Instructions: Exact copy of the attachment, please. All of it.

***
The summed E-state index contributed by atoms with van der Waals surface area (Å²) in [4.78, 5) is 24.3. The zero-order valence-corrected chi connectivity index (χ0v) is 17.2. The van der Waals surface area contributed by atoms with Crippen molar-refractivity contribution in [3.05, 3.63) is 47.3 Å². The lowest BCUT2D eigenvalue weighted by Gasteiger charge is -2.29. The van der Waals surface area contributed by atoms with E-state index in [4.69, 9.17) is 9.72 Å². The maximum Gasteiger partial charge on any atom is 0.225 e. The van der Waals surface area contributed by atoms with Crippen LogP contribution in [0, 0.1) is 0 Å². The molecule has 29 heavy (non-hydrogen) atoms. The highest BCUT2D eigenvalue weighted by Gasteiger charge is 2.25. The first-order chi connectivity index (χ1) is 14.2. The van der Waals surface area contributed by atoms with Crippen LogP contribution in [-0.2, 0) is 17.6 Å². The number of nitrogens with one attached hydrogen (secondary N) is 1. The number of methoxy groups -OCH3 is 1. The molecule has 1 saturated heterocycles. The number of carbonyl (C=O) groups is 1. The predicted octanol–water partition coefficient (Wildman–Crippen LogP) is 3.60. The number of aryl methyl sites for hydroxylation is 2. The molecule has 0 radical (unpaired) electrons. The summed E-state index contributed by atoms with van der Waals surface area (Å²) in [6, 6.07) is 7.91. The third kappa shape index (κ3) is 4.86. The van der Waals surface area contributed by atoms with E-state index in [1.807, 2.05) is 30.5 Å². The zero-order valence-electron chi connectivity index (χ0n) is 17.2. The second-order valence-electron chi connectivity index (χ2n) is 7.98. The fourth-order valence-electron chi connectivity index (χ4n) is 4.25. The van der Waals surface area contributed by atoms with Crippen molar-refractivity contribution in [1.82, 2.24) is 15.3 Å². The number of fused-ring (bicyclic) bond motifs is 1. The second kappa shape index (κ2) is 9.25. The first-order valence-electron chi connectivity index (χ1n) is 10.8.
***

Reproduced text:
The summed E-state index contributed by atoms with van der Waals surface area (Å²) in [4.78, 5) is 24.3. The zero-order valence-corrected chi connectivity index (χ0v) is 17.2. The van der Waals surface area contributed by atoms with Crippen molar-refractivity contribution in [3.05, 3.63) is 47.3 Å². The lowest BCUT2D eigenvalue weighted by Gasteiger charge is -2.29. The van der Waals surface area contributed by atoms with E-state index in [4.69, 9.17) is 9.72 Å². The maximum Gasteiger partial charge on any atom is 0.225 e. The van der Waals surface area contributed by atoms with Crippen LogP contribution in [0, 0.1) is 0 Å². The molecule has 29 heavy (non-hydrogen) atoms. The highest BCUT2D eigenvalue weighted by Gasteiger charge is 2.25. The first-order chi connectivity index (χ1) is 14.2. The van der Waals surface area contributed by atoms with Crippen LogP contribution in [-0.2, 0) is 17.6 Å². The number of nitrogens with one attached hydrogen (secondary N) is 1. The number of methoxy groups -OCH3 is 1. The molecule has 1 saturated heterocycles. The number of carbonyl (C=O) groups is 1. The predicted octanol–water partition coefficient (Wildman–Crippen LogP) is 3.60. The number of aryl methyl sites for hydroxylation is 2. The molecule has 0 radical (unpaired) electrons. The summed E-state index contributed by atoms with van der Waals surface area (Å²) in [6, 6.07) is 7.91. The third kappa shape index (κ3) is 4.86. The van der Waals surface area contributed by atoms with E-state index in [1.807, 2.05) is 30.5 Å². The zero-order valence-electron chi connectivity index (χ0n) is 17.2. The second-order valence-electron chi connectivity index (χ2n) is 7.98. The fourth-order valence-electron chi connectivity index (χ4n) is 4.25. The van der Waals surface area contributed by atoms with Crippen molar-refractivity contribution in [1.82, 2.24) is 15.3 Å². The number of fused-ring (bicyclic) bond motifs is 1. The second kappa shape index (κ2) is 9.25. The first-order valence-electron chi connectivity index (χ1n) is 10.8.